Large-scale mural project with Jean Moderne (RCF1), 2Shy and Honet

The sudden emergence of a long, straight wall fizzing with colour and warping dimensional planes is all the more akin to an explosion of sherbet on the visual taste buds. This is a new 100m wall-painting that borders a cement factory, and which is itself dwarfed by the gargantuan over-pass of the périphérique, marching overhead like a set from War of the Worlds. It is in these impossible surroundings that three of the most accomplished graffiti veterans recently collaborated on a new commission from the local Mairie and the SPF Cement Corp.

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Interview with Jerry Batista

Jerry Batista comes from Grajaú in São Paulo's Zona Sul district and co-runs the A7MA gallery in the city's Vila Madalena neighbourhood with a group of artists and screenprinters whom he has grown up alongside in the city's graffiti-street art and music scenes. Here's an interview with Jerry made in Grajaú, accompanied by images of a mural he's painted here in Paris' main mural district, the 13th arrondissement.

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Interview with Leiga aka Jack Neto

Brazilian artist Leiga has been in Paris after attending the Stroke Art Fair in Munich. He took a few days to visit Paris and we met and painted a couple of walls in the 20th and 13th arrondissements. Leiga's work is centred around his 'bubbles', what he describes as a "mixture of cells... both concrete and abstract" and for the witness, an experience people have told him is like taking a special magic pill and entering, like Alice, into a wonderland.

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Interview with Dede & Nitzan Mintz

Street poet Nitzan Mintz and street artist, Dede, both from Tel-Aviv, have painted work in front of the Petit Cambodge restaurant and Le Carillon bar, two sites synonymous with the 13 November terror attacks which took place last year. Both artists explain the intervention here, with a healthy dose of humour at the start, becoming more solemn later into the interview.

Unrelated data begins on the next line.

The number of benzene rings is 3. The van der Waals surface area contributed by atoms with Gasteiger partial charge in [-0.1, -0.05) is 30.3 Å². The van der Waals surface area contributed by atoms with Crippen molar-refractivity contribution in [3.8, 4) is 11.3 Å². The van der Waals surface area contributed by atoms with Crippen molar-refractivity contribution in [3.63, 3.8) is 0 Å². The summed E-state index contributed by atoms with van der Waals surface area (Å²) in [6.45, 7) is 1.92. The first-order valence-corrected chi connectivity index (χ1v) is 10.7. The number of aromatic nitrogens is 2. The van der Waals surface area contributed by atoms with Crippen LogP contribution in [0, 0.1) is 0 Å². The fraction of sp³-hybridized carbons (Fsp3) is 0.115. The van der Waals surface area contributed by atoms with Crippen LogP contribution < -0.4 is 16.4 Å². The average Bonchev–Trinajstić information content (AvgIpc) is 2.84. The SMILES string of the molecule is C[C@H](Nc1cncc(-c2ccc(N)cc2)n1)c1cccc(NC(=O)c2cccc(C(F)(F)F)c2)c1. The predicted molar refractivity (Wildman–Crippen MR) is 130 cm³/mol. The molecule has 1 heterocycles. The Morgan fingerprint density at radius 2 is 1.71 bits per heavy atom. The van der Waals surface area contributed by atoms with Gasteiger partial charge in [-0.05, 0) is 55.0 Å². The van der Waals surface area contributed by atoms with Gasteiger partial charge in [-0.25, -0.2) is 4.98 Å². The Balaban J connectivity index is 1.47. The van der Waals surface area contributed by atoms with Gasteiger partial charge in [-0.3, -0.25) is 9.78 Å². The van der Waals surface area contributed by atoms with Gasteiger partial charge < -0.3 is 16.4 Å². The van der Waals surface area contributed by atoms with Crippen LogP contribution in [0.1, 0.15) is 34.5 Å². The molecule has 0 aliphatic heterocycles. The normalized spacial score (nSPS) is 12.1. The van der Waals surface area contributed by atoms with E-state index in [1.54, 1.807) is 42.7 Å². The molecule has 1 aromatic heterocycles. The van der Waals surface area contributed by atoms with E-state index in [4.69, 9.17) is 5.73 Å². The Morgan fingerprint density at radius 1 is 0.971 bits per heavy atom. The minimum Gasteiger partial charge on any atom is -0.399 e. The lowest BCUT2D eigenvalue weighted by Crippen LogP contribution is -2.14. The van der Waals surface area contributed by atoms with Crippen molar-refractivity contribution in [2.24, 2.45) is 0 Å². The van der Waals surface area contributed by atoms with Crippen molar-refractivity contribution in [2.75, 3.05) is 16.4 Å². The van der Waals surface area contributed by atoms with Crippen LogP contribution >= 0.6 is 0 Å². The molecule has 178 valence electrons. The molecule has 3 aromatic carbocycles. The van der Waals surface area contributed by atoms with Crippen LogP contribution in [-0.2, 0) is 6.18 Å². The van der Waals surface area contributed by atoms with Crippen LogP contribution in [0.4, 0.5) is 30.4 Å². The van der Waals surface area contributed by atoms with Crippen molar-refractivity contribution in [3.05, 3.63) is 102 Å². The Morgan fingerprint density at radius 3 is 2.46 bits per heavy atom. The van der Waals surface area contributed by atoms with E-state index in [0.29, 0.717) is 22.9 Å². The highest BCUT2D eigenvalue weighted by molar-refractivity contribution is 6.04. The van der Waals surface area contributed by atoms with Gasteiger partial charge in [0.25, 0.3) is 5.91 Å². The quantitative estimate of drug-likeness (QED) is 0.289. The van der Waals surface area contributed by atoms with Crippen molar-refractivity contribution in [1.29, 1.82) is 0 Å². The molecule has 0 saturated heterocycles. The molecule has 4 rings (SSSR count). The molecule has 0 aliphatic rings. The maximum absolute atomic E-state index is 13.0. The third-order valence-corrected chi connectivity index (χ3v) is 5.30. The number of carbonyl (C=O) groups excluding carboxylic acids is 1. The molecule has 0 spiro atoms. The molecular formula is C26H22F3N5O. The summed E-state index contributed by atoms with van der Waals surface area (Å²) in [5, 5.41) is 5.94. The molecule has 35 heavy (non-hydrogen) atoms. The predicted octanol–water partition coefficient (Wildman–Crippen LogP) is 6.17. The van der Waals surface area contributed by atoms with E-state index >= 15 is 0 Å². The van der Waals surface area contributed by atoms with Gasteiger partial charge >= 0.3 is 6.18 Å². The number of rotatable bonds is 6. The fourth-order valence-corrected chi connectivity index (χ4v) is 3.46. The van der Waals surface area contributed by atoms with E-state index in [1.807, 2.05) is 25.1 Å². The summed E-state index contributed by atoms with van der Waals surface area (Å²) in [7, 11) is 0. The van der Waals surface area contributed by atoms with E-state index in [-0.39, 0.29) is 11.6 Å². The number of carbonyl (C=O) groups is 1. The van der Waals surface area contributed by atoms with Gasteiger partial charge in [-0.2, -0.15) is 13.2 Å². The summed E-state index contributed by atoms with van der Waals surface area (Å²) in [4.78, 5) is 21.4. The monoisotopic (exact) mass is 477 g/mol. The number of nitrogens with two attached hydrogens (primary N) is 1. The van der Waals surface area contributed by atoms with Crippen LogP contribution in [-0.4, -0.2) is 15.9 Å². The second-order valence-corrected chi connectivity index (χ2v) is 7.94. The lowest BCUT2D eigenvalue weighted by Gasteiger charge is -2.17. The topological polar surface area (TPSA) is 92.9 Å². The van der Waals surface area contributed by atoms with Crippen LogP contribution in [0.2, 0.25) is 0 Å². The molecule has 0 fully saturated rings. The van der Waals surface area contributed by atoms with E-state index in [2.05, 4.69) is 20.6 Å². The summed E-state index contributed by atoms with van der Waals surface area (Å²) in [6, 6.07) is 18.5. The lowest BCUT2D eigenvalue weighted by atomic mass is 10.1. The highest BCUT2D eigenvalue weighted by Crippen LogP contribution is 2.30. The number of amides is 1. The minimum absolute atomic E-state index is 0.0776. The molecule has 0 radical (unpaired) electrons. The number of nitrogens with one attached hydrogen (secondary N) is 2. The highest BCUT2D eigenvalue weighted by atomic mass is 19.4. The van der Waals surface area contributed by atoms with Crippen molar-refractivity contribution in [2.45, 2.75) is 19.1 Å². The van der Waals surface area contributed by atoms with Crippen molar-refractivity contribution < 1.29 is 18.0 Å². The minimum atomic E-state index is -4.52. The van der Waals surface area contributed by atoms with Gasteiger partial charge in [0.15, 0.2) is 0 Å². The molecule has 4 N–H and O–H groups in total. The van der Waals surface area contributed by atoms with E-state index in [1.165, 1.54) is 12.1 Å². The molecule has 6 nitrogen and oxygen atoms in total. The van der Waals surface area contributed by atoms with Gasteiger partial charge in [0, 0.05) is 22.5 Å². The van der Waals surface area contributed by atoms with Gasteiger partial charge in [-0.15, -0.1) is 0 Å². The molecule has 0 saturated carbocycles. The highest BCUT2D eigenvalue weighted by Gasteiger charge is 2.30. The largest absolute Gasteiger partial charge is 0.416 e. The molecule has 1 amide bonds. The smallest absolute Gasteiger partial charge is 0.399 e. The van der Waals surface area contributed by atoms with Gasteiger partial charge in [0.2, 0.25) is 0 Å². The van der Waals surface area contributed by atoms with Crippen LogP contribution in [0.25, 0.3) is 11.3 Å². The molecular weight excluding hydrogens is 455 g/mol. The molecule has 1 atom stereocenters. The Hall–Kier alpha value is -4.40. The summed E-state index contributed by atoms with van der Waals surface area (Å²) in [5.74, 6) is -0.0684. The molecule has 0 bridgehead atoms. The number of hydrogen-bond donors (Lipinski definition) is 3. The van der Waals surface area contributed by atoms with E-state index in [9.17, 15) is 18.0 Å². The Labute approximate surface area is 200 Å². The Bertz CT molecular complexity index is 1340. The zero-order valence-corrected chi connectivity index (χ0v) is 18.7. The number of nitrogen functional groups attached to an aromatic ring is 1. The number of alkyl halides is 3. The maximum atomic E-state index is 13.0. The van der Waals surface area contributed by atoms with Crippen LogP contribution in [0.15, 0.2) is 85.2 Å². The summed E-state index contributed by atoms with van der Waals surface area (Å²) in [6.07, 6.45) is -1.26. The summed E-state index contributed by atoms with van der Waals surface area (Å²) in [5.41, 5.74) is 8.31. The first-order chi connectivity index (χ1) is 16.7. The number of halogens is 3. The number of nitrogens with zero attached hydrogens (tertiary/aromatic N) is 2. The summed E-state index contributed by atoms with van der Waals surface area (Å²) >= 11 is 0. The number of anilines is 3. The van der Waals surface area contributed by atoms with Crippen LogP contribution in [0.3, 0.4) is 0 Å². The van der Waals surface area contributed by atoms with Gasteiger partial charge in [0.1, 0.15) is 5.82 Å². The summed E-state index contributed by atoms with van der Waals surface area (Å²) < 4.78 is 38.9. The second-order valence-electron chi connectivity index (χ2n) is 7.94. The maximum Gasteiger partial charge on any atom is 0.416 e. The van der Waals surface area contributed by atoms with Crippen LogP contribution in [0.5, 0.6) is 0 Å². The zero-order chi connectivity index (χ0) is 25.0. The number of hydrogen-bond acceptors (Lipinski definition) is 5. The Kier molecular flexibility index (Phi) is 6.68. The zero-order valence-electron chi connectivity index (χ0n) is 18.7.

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Interview with Nelio

Nelio comes from a graphic design and classic graffiti background, producing a geomteric style similar to the Constructivist and Suprematist aesthetic. He favours street painting to producing in a workshop, especially abandoned spaces, in which he creates site-specific work that draws out the architectural shapes, textures and ambiances to form the narrative, transforming these spaces into places. Here, he explains to Streetartparis.fr his artistic development and different techniques for developing new work.

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Interview with Louis Masai Michel

While the United Nations climate conference, COP21, has been going on here in Paris, London-based artist and muralist, Louis Masai, has been here painting coral hearts inside Montparnasse station and on walls in the 11th and 10th arrondissements. We've been out in the streets with Louis finding out about his artistic intention.

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Interview with Thomas Dityvon aka Mister Pee

With a professional background as a graphic designer and illustrator, having for years been the comic strip illustrator for a popular kids magazine, Dityvon explains: "In France, the supermarket industry, this kind of culture, it's very dangerous for our minds... This is why my characters are always wearing hats, because the hat or the tie, for me, it represents the politics, or big industrials - big bosses".

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Interview with Intra Larue

French street artist Intra Larue started casting plaster sculptures from her breasts as a joke. She works a day-job and hasn’t told her father about the endeavour yet, which is surprising because with 450 painted breasts and counting, her sculptures are slowly giving flecks of colour to a grey Paris.

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Interview with Michael Kershnar

Hybridisation is probably the most and least suitable noun to describe Michael Kershnar’s work : a mixture of graffiti and skate cultures, indigenous American iconography, Old Testament stories. We met him at an apartment he’d been keeping for a few months, close to the Grands Boulevards, where he took time to graciously share his story with us, along with some cheese and avocado.

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Interview with Levalet

Born in the Lorraine region of East France, 27-year-old Levalet takes advantage of Paris' architecture, combining his knowledge of theatre and painting especially, with a keen eye for topography, to produce site-specific scenes painted with Indian ink. Here, he talks about what makes his work possible, his artistic background, the legality of making street art in Paris, and places he likes putting up work.

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